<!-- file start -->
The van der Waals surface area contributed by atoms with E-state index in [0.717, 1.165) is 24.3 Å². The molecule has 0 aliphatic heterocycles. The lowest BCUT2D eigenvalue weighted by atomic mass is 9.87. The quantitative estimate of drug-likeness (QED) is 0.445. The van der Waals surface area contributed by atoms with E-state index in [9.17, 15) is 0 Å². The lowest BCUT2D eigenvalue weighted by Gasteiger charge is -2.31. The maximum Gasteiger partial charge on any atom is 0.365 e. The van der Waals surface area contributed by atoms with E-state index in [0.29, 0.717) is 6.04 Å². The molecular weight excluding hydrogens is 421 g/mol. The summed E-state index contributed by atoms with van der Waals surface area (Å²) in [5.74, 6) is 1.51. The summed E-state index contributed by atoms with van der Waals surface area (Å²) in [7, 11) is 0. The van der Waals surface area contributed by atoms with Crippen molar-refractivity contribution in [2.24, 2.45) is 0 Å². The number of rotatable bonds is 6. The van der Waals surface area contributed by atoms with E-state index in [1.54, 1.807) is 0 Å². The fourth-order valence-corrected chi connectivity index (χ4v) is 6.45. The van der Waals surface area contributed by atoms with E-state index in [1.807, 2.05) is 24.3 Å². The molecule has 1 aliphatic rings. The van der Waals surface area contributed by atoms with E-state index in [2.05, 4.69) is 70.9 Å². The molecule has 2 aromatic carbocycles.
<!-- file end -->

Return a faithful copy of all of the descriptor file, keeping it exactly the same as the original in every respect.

The van der Waals surface area contributed by atoms with E-state index in [0.717, 1.165) is 24.3 Å². The molecule has 0 aliphatic heterocycles. The lowest BCUT2D eigenvalue weighted by atomic mass is 9.87. The quantitative estimate of drug-likeness (QED) is 0.445. The van der Waals surface area contributed by atoms with E-state index in [9.17, 15) is 0 Å². The lowest BCUT2D eigenvalue weighted by Gasteiger charge is -2.31. The maximum Gasteiger partial charge on any atom is 0.365 e. The van der Waals surface area contributed by atoms with E-state index in [0.29, 0.717) is 6.04 Å². The molecular weight excluding hydrogens is 421 g/mol. The summed E-state index contributed by atoms with van der Waals surface area (Å²) in [5.74, 6) is 1.51. The summed E-state index contributed by atoms with van der Waals surface area (Å²) in [7, 11) is 0. The van der Waals surface area contributed by atoms with Crippen molar-refractivity contribution in [2.24, 2.45) is 0 Å². The number of rotatable bonds is 6. The van der Waals surface area contributed by atoms with E-state index in [1.54, 1.807) is 0 Å². The fourth-order valence-corrected chi connectivity index (χ4v) is 6.45. The van der Waals surface area contributed by atoms with E-state index in [1.807, 2.05) is 24.3 Å². The molecule has 1 aliphatic rings. The van der Waals surface area contributed by atoms with E-state index in [2.05, 4.69) is 70.9 Å². The molecule has 2 aromatic carbocycles.